“Look, I didn’t want to be a half-blood.” This is how “The Lightning Thief,” the young adult novel from 2005, begins its story. It is also the first sentence the titular character sings in “The Lightning Thief: The Percy Jackson Musical;” an exciting start if there ever was one.  It tells the story of Percy Jackson (Chris McCarrell), a twelve-year-old boy from New York who struggles with ADHD and dyslexia, constantly expelled from one school or another. He is angry, frustrated and struggling with feeling abandoned by his father. That is until he discovers there might be another explanation for his struggles: he is the demigod son of Poseidon. Thrown into the world of the Greek gods, Percy learns he must go on a quest to find Zeus’ stolen lightning bolt before the world breaks into chaos. What ensues is a tale of high-stakes adventure, teenage angst and the importance of friends and family.

The “Percy Jackson” series holds a special place in my heart. It is, without a doubt, the book series I loved the most in middle-school. I had a box set of the novels, skipped class to go to a book signing and proudly cosplayed Annabeth Chase. After the movies largely failed to capture its magic, it would have been easy to warily avoid another adaptation (although the Facebook post I made in 2014 when I found out the musical existed: “THERE IS A PERCY JACKSON MUSICAL GOING ON IN NYC I REPEAT THERE IS A PERCY JACKSON M U S I C A L. #IHAVEANEWLIFEDREAM” proves I never would have avoided it). However, “The Lightning Thief: The Percy Jackson Musical” is a truly worthy adaptation as well as a fantastic piece of theater. It played in Charlotte at the Knight Theater during the early run of its First National Tour from Jan. 15-20.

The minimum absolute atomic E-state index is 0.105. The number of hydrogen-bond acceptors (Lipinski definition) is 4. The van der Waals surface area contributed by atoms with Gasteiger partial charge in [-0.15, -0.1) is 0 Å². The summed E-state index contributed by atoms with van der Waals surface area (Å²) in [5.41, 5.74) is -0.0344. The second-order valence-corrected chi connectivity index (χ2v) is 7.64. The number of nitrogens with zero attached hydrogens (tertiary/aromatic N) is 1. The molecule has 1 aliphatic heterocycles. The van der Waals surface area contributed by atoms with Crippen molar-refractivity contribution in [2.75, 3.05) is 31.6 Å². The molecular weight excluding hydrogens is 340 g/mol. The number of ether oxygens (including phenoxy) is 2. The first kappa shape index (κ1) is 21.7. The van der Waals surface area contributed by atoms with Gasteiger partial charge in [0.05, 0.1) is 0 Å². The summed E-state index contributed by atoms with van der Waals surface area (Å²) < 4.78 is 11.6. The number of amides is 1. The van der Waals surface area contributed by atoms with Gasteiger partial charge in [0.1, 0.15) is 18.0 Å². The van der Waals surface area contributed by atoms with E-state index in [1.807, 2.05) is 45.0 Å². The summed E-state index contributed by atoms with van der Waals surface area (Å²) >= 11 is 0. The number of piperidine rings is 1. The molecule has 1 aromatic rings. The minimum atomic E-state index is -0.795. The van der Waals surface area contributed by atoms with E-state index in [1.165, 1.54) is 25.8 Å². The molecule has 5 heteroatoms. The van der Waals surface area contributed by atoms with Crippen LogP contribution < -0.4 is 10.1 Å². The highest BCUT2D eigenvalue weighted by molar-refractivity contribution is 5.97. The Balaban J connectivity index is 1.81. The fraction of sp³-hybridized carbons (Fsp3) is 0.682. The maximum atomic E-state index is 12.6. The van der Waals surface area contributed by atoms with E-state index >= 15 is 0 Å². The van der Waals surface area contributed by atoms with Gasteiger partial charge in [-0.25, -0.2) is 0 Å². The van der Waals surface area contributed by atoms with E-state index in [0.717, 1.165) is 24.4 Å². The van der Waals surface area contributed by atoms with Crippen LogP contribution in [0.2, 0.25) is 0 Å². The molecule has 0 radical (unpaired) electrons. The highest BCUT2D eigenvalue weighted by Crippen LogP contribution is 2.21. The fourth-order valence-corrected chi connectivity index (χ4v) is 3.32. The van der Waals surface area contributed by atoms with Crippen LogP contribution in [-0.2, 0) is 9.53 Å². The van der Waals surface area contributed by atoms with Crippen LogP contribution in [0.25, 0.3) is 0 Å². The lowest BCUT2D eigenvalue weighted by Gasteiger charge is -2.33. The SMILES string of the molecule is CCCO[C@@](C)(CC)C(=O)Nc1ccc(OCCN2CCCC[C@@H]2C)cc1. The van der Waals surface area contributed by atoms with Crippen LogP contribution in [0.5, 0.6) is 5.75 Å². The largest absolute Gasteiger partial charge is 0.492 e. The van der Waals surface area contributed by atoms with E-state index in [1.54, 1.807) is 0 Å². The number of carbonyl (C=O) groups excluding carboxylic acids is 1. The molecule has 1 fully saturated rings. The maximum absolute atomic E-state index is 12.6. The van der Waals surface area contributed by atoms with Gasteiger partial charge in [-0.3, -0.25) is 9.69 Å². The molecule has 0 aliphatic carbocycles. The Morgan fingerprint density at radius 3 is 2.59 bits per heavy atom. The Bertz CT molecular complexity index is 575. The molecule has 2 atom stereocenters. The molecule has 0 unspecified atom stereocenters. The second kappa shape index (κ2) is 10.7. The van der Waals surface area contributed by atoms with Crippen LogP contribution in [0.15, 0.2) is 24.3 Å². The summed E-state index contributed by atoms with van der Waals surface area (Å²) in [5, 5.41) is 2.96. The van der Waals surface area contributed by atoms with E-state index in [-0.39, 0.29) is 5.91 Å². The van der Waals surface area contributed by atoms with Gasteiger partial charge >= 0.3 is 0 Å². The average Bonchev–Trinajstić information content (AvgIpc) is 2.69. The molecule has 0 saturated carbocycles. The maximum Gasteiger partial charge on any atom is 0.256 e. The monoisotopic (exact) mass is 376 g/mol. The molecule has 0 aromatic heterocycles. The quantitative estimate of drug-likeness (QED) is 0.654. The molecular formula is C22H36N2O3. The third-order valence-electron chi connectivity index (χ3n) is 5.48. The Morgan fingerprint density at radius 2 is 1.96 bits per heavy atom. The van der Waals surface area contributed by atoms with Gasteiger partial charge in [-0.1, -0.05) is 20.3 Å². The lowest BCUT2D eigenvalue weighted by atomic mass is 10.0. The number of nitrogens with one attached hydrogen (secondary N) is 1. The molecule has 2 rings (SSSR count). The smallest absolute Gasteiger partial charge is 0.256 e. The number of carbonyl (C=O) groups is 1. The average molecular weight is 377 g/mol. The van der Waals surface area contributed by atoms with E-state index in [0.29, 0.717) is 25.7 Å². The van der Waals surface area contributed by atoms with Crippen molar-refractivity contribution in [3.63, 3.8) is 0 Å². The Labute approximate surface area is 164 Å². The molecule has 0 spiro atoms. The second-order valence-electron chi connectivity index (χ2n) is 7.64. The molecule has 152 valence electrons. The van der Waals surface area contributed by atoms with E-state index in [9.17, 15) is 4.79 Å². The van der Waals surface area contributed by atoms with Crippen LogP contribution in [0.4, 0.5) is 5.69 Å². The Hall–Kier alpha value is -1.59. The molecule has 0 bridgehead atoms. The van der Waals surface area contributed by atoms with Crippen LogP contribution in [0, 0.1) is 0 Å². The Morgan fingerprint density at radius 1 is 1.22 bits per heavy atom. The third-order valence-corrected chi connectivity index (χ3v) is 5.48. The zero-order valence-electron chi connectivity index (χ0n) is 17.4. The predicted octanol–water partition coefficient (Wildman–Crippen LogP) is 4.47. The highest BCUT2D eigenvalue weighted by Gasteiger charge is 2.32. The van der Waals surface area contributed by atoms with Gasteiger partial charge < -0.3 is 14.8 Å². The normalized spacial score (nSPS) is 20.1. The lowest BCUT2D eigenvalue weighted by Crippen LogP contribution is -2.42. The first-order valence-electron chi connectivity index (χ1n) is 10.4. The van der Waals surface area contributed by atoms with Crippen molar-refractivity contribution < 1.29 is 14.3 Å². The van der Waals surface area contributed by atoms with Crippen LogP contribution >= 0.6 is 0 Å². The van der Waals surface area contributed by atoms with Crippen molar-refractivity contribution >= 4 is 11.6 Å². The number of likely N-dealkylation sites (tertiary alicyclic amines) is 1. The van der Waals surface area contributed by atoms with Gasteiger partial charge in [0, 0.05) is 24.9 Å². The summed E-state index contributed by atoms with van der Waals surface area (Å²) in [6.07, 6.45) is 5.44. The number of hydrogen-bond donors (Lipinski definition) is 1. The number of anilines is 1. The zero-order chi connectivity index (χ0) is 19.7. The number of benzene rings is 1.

One thing I’ve learned as I’ve gotten older is that adaptations of novels aren’t ever going to be the 12-hour reenactment of the books you dream of. They use different mediums for a reason. A good adaptation doesn’t need to be a perfect retelling. Instead, they need to utilize their format’s strengths to tell the story. Changes are fine, as long as the original’s heart is still there. This is what “The Lightning Thief: The Percy Jackson Musical” does so well. Scenes are compacted (the book’s many-chapters road trip is condensed into the fun number “Drive”) or changed (Tartarus morphs from a dark, gloomy underworld into an equally life-threating disco version in “D.O.A.”), but they all retain the same spirit and tone of the original. The musical understands what made the novels so special and runs with it in musical form. It also makes the interesting — but appreciated — choice to keep the show’s connection to the larger book series, including hints and plot points that, though necessary for the book series, wouldn’t actually need to be explained for a stand-alone musical.